Jump to content
Sign in to follow this  

Avro Canada / Saab J-36C Pilen (Arrow)

Recommended Posts

Avro Canada / Saab J-36C 'Pilen' - F21, Flygvapnet, 1975


The first flight of the Avro Canada CF-105 on March 28th, 1958 was a complete success even on the lower power of the Pratt & Whitney J75 engines and during subsequent evaluation flights company test pilot Jan Zurakowski encountered no major problems. However, the programme received a major blow in September 1958 when the American Bomarc surface-to-air missile system was bought and this seemed to signal the end of the line for the Arrow although the Canadian government insisted that a decision would be deferred until the following March. This deadline gave Avro Canada the impetus to seek a development partner but there was no interest from UK companies (whose government had declared that manned aircraft were obsolete the previous year in the infamous Sandys White Paper) whilst American companies knew that the chances of the Arrow entering USAF service were virtually nil as the F-106 was just beginning to replace the F-102 on the Convair production line and, beyond that, the future lay with Weapon System 202 (F-108) - a Mach 3 interceptor programme running parallel with Weapon System 110A (B-70).


In desparation, Avro Canada looked further afield and in January 1959 approached Saab on the basis that Sweden seemed to have similar requirements to Canada in terms of range and performance. With the outstanding Saab Draken entering production and scheduled to enter service the following year this seemed unlikely but, behind the scenes, senior Flygvapnet officials had expressed concerns over the Draken's single-engined overwater safety performance and unrefuelled range and hastily drafted a specification for Project 1299 for a twin-engined, radar-equipped, long-range all-weather fighter capable of reaching Mach 2.0 in level flight whilst operating from existing Swedish runways and designated sections of 'motorväg'. By early March 1959 a formal partnership backed by both Governments had been formed and although the development timescale was slowed down by the merger the Arrow was saved.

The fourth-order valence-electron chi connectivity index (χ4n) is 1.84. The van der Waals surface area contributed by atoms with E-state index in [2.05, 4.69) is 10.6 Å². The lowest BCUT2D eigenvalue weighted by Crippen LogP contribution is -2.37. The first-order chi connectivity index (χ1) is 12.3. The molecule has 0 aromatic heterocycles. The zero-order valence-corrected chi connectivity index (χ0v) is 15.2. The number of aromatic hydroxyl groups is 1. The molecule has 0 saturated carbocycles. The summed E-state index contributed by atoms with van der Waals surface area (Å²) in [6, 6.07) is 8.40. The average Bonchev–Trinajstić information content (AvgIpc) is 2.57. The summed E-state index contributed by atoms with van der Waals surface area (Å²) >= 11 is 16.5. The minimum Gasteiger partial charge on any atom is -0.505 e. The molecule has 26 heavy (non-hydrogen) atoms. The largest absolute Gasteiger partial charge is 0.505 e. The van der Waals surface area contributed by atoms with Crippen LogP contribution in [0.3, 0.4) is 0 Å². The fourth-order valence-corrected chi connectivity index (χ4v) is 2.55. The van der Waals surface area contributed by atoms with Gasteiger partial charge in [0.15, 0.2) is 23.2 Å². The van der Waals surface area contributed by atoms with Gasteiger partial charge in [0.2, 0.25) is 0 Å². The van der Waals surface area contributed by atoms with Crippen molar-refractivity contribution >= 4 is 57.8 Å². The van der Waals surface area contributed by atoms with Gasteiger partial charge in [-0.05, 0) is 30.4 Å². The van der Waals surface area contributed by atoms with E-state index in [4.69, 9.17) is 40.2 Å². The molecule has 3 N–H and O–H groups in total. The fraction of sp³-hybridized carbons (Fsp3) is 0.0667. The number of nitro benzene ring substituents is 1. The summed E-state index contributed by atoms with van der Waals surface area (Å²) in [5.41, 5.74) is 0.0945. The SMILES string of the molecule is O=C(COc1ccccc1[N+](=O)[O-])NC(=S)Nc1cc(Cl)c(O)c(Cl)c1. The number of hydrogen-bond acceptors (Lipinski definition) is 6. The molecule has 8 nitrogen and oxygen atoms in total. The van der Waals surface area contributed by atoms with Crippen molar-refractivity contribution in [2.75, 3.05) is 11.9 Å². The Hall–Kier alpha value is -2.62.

Within months, the American F-108 programme was cancelled and the USAF suddenly became interested in the Arrow as a follow-on programme to the F-106 eventually ordering 300 as the F-112A. Arrow production commenced in 1963 with the first aircraft off the Malton production line going to the Royal Canadian Air Force whilst the first aircraft off the newly-built Linköping production line went to the Swedish Flygvapnet in February 1965.













Share this post

Link to post
Share on other sites

I think we might have gotten the Arrow as a Strike Bomber, since there is nothing wrong with the J-35s range. After all, we once had one over Liepaja, and not only did it get back, it also outran two MiG-29 Fulcrums :D


And yes, it is very similar to a real project, the Saab 36, a proposed nucelar strike bomber.


Edited by JonathanRL

Share this post

Link to post
Share on other sites

Was only a question of time until the first export Arrows pop up. Cheers! :drinks:

Maybe I join the fray much later on... Got a lot to do, but I like Deltas.

Share this post

Link to post
Share on other sites

Create an account or sign in to comment

You need to be a member in order to leave a comment

Create an account

Sign up for a new account in our community. It's easy!

Register a new account

Sign in

Already have an account? Sign in here.

Sign In Now
Sign in to follow this  


Important Information

By using this site, you agree to our Terms of Use, Privacy Policy, and We have placed cookies on your device to help make this website better. You can adjust your cookie settings, otherwise we'll assume you're okay to continue..